An Irishman has been killed while fighting in Ukraine, his family has confirmed.
Rory Mason, 23, from Dunboyne in Co Meath, died while fighting for Ukraine’s International Legion near the Russian border.
The Mason family learnt of his death from the Department of Foreign Affairs, which is providing consular assistance.
The family said they are in contact with representatives of the International Legion for the Defence of Ukraine, for which he enlisted last March.
Mr Mason’s family said that information on his death is limited and their priority at this point is to repatriate his remains.
His father Rob said: “Rory was a private young man of drive, purpose and conviction.
“Though we are deeply saddened at his death, we are enormously proud of his courage and determination and his selflessness in immediately enlisting to support Ukraine.
“Rory was never political but he had a deep sense of right and wrong and an inability to turn the other way in the face of injustice.
“He had a long-standing interest in eastern Europe, in travel, and in learning new languages, including Russian.
“Those who fought alongside Rory speak of ‘a truly brave and courageous man who could have left at any time but chose not to’.
“In the words of a colleague who served with him, ‘Rory was a man who from a glance could seem shy, however when it came to actions and character he proved again and again he was a man of fortitude, principle and honour’.
“Rory was our son and we will miss him enormously. As our family is still trying to come to terms with Rory’s death, we would appeal for privacy at this difficult time.”
Before joining the International Legion, his family said he had been working in Germany to help fund his travel ambitions.
A native of Dunboyne, he attended Dunboyne National School and St Peter’s College, Dunboyne.
In a statement, the International Legion said: “Our brother in arms, Rory Mason, has taken part in the Kharkiv counter-offensive with his unit and was killed in action. While conducting operations, the unit came under attack.
“We are in contact with the family and in co-ordination with them, following their wishes and instructions, the International Legion and the Armed Forces of Ukraine are handling the repatriation process.
“At this time, to protect operational security and the family’s privacy we cannot release more information.
“Rory’s memory will live on in his unit, in the Legion and the Armed Forces of Ukraine.
“We would ask for the family’s privacy to be respected at this difficult time.”
The Taoiseach said his thoughts and prayers were with the Mason family.
Speaking at Government Buildings in Dublin alongside the Environment Minister and the Tanaiste, Micheal Martin said: “The Mason family have asked for privacy and I respect that.
“It’s very, very sad, that a young 23-year-old should die in this war. Our thoughts and prayers are with the family right now.
“I’m reluctant to make comment in the context of his passing that would in anyway be perceived as a judgment. People make individual decisions in their lives for the best of reasons.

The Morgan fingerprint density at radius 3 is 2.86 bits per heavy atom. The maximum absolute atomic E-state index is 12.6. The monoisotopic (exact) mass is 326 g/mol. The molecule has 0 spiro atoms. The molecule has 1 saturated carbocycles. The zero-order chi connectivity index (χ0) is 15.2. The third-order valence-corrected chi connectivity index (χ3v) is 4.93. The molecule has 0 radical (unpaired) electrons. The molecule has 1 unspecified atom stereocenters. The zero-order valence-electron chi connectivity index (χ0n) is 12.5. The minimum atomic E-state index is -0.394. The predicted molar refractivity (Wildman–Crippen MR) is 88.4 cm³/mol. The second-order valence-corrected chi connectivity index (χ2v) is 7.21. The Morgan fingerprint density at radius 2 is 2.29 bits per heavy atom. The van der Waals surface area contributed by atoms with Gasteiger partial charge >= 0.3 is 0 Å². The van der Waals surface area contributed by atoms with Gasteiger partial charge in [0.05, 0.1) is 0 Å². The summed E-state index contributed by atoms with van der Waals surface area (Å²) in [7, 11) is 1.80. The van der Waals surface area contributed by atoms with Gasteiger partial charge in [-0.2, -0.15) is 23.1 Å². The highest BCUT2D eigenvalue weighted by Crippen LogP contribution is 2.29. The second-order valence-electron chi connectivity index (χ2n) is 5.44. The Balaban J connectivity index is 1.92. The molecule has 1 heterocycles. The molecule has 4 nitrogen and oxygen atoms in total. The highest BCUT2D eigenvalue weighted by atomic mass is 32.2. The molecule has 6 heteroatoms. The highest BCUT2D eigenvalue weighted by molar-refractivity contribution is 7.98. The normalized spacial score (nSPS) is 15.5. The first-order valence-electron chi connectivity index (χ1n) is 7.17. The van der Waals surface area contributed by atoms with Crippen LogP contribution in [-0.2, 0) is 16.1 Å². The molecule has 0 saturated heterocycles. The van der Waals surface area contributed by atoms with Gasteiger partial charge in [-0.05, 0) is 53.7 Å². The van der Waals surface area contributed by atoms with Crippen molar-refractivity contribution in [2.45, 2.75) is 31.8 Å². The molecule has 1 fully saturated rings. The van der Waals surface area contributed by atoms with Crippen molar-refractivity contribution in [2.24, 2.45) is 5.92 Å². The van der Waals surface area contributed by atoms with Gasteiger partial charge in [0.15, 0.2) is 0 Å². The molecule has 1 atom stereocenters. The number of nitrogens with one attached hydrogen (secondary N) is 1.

“We have advised people not to go to Ukraine. We continue with that advice.
“People who are not in any shape or form trained in a military way or have any military experience in my view should not get involved in the war from a military perspective… but for the next number of days it is for the family to mourn their son who they loved and were very proud.”
Tanaiste Leo Varadkar said Ukraine was a very dangerous place at present but he respected that some people will make that decision.
“I would like to extend my condolences to Rory Mason’s family, to his friends and wider community in Dunboyne who are very shocked at the news today,” he said.
“I think war should never happen but sometimes people choose to fight and anyone on the Ukrainian side of the war are fighting the good fight and we shouldn’t forget that.”
Environment Minister Eamon Ryan said: “I agree. Our thoughts are first and foremost with that family and their terrible loss and I think to mark that and recognise that is what we should do now.”
Speaking to reporters in Co Donegal, Minister for Foreign Affairs Simon Coveney said that he hoped the family’s request for privacy would be respected.
“Can I just express my condolences and sympathy to the family, I spoke to Rory’s father this morning, the family have asked for privacy and I hope people will respect that.
“This is a tragic loss of a son, an extraordinarily brave and principled young man.
“But nevertheless, this is a tragic death and the family want to be given the space to mourn and I hope that people will respect that, certainly I will.”
Mr Mason is survived by parents Rob and Elizabeth and a 22-year-old brother and 21-year-old sister.
Minister for Finance Paschal Donohoe said the family’s grief has been heightened by the circumstances of his death.
“I’m very conscious of the fact that there’s a family grieving at the moment, that have lost a loved member of their family in circumstances that we can hardly imagine,” Mr Donohoe said.
“I’m sure that grief is just heightened by the circumstances in which it happened, and by their lives being touched by a vast, vicious war.
“The Department of Foreign Affairs is providing all support that we can to the family in this dreadful, dreadful loss of life.
“My condolences go out to them, and we will give them and their family any support that we can give in this terrible moment of loss.”